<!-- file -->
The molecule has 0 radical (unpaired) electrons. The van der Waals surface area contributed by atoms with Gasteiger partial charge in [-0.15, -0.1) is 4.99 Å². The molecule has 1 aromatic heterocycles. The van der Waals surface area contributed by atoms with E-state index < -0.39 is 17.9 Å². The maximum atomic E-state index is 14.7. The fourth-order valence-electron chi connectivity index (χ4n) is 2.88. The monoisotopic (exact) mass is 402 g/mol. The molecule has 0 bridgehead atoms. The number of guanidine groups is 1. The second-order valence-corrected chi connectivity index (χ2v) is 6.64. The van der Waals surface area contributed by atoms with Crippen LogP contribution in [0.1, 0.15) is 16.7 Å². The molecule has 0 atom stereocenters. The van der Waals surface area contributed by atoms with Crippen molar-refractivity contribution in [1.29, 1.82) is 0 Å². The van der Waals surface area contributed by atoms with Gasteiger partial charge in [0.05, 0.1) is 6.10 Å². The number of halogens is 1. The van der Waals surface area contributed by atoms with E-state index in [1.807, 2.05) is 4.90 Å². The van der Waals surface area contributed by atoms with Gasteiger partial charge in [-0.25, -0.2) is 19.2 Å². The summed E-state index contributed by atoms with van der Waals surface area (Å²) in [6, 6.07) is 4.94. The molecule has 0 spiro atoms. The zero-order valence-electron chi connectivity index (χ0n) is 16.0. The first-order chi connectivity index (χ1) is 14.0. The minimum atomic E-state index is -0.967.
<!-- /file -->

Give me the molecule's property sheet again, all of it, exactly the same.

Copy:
The molecule has 0 radical (unpaired) electrons. The van der Waals surface area contributed by atoms with Gasteiger partial charge in [-0.15, -0.1) is 4.99 Å². The molecule has 1 aromatic heterocycles. The van der Waals surface area contributed by atoms with E-state index < -0.39 is 17.9 Å². The maximum atomic E-state index is 14.7. The fourth-order valence-electron chi connectivity index (χ4n) is 2.88. The monoisotopic (exact) mass is 402 g/mol. The molecule has 0 bridgehead atoms. The number of guanidine groups is 1. The second-order valence-corrected chi connectivity index (χ2v) is 6.64. The van der Waals surface area contributed by atoms with Crippen LogP contribution in [0.1, 0.15) is 16.7 Å². The molecule has 0 atom stereocenters. The van der Waals surface area contributed by atoms with Crippen molar-refractivity contribution in [1.29, 1.82) is 0 Å². The van der Waals surface area contributed by atoms with Gasteiger partial charge in [0.05, 0.1) is 6.10 Å². The number of halogens is 1. The van der Waals surface area contributed by atoms with E-state index in [1.807, 2.05) is 4.90 Å². The van der Waals surface area contributed by atoms with Gasteiger partial charge in [-0.25, -0.2) is 19.2 Å². The summed E-state index contributed by atoms with van der Waals surface area (Å²) in [6, 6.07) is 4.94. The molecule has 0 spiro atoms. The zero-order valence-electron chi connectivity index (χ0n) is 16.0. The first-order chi connectivity index (χ1) is 14.0. The minimum atomic E-state index is -0.967.